Summer for the two little sisters in My Neighbour Totoro (1988), robbed of their hospitalised mother (as Miyazaki was during his own mother’s confinement with spinal tuberculosis in the 1950s), becomes a fantasy-rich enactment of birth, childhood and growing to wisdom. They befriend a giant cuddly forest beast, Totoro, a kind of antic mother surrogate. She provides nurture (in one scene magicking a tree to grow) and life-initiation (flying them over the countryside on a spinning top).

And when it comes to a mother’s obligation to trade womb-to-grow for room-to-grow, Totoro shares that role with her friend, the “Cat Bus”. This omnibus formed in the shape of a living cat — with windows, head-light eyes and paws for wheels — is one of Miyazaki’s great comical-surreal creations. It is like a uterine refuge that has grown to travel the world.

Spirited Away is also, in large part, a pageant or pantomime about growing up. Chihiro, the little heroine, is being driven to her new school. Not finding it, the family stumbles on a phantasmal realm which gives Chihiro the true “education” she needs. Education in life, wisdom and feeling.

‘Howl’s Moving Castle’ (2004)

Among the things she learns: no human quest is fulfilled without hard work and adversity; no authority figure (including parents) should be uncritically trusted; always believe what you see, not what you are told; and if love says it will go with you to the ends of the earth, make it keep its promise.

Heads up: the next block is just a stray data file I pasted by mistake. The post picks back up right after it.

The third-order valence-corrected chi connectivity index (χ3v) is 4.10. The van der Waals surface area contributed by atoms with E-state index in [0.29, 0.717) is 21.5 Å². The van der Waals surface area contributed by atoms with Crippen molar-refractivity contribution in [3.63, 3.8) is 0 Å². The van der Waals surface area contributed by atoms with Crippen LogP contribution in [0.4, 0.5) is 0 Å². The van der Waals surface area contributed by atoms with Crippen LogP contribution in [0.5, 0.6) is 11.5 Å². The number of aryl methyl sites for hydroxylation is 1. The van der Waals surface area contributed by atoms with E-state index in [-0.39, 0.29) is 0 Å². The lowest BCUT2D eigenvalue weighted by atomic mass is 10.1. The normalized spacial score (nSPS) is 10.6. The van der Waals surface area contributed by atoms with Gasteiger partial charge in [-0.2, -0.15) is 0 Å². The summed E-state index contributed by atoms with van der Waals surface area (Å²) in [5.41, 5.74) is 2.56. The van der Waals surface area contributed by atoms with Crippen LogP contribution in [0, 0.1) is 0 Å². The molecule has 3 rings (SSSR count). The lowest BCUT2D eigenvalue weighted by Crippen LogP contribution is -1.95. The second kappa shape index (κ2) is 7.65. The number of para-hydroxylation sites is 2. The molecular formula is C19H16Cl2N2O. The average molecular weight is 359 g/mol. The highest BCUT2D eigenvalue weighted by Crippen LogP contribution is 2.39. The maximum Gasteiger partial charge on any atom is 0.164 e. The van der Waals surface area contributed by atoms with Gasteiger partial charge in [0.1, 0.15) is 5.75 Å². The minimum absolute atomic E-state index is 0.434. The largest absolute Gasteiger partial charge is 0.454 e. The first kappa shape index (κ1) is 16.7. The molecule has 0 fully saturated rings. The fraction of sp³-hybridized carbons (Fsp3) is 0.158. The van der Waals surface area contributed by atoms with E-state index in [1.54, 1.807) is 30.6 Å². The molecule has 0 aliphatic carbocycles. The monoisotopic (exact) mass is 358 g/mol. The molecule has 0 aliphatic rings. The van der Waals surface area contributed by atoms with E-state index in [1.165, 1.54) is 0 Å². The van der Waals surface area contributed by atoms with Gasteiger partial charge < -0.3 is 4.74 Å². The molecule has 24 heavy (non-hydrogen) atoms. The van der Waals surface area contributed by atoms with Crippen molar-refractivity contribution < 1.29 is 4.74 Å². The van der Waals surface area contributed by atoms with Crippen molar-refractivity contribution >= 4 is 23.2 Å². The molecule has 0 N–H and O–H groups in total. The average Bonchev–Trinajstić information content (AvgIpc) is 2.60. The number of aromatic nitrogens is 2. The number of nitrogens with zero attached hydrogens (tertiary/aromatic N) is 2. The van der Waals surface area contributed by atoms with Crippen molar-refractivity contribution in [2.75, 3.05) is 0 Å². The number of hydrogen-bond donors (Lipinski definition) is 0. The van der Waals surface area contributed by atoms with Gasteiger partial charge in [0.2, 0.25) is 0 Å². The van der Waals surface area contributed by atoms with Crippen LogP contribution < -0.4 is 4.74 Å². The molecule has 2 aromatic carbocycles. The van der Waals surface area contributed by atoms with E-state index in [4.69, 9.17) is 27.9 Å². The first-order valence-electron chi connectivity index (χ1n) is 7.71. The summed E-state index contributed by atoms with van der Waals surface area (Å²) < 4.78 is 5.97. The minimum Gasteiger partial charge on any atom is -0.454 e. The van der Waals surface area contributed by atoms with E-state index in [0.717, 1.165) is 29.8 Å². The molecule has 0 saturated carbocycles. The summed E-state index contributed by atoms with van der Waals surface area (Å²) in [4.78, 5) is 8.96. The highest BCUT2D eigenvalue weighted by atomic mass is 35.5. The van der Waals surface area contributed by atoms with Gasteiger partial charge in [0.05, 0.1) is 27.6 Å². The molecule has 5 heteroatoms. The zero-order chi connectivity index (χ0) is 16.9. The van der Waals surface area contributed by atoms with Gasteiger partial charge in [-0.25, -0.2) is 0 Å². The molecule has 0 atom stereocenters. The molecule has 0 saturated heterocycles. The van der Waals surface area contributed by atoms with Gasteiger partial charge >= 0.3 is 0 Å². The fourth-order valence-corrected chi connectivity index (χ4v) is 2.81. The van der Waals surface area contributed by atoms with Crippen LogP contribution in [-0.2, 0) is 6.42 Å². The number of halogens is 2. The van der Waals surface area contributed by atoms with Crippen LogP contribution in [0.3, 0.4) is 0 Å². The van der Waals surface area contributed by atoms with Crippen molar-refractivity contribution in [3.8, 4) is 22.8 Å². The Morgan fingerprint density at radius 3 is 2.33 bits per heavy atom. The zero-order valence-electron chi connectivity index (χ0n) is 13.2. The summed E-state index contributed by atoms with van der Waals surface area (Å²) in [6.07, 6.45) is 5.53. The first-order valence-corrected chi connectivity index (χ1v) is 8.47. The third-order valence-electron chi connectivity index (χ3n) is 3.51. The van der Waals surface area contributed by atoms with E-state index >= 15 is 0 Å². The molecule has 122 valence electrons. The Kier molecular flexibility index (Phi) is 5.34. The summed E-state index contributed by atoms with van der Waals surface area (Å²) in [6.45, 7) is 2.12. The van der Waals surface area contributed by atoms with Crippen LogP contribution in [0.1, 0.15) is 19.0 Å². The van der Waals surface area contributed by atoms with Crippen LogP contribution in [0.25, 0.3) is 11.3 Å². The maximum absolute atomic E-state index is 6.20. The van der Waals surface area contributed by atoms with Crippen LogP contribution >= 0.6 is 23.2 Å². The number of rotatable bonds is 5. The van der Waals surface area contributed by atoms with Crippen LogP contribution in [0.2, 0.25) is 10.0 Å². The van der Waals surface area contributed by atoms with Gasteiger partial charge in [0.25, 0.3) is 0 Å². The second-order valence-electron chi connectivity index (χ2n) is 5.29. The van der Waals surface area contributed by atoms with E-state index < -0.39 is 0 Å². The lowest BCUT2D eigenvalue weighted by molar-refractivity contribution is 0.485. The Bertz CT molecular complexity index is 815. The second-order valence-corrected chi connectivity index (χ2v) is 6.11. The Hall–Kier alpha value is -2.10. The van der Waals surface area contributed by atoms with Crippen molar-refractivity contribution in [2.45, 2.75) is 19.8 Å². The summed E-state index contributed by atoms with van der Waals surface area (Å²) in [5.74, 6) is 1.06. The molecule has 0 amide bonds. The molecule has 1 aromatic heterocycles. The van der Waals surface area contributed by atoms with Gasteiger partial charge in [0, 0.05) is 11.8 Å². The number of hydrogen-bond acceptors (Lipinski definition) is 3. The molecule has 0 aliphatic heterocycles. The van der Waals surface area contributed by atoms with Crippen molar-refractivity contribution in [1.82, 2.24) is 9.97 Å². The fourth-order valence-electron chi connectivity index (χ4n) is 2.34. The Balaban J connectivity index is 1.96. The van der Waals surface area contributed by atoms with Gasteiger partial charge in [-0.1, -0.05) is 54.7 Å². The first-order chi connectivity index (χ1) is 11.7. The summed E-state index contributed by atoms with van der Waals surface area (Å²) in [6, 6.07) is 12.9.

Miyazaki isn’t all life lessons. There are grace-notes, glories and throwaway gags scattered through every film, careless minutiae that speak of an indefatigable imagination. Look at the tiny creatures he keeps strewing, like mad choruses, through his movies. In Princess Mononoke the little forest ghosts with their hollow eyes and chittering, circularly cranking heads. In My Neighbour Totoro and Spirited Away, the spidery soot creatures, scuttling, conspiratorial, mischievous.

Or look at the delirium of invention that created Howl’s moving castle. Part tank, part fortress, part factory, part tenement building, part giant teapot, it heaves and rumbles across the land on chicken-like legs, all the parts wobbling and jostling separately as it moves. It toots and rattles and blows steam from its chimneys.

It’s a triumph of organised, poetic insanity touched with magic. Which is perhaps the best way, or only way, to sum up the cinema of Hayao Miyazaki.

Nigel Andrews is the FT’s film critic ‘The Hayao Miyazaki Collection’ is available on Blu-ray box set

Photograph: Nibariki, Yuya Shino/Reuters

Copyright The Financial Times Limited 2017. All rights reserved.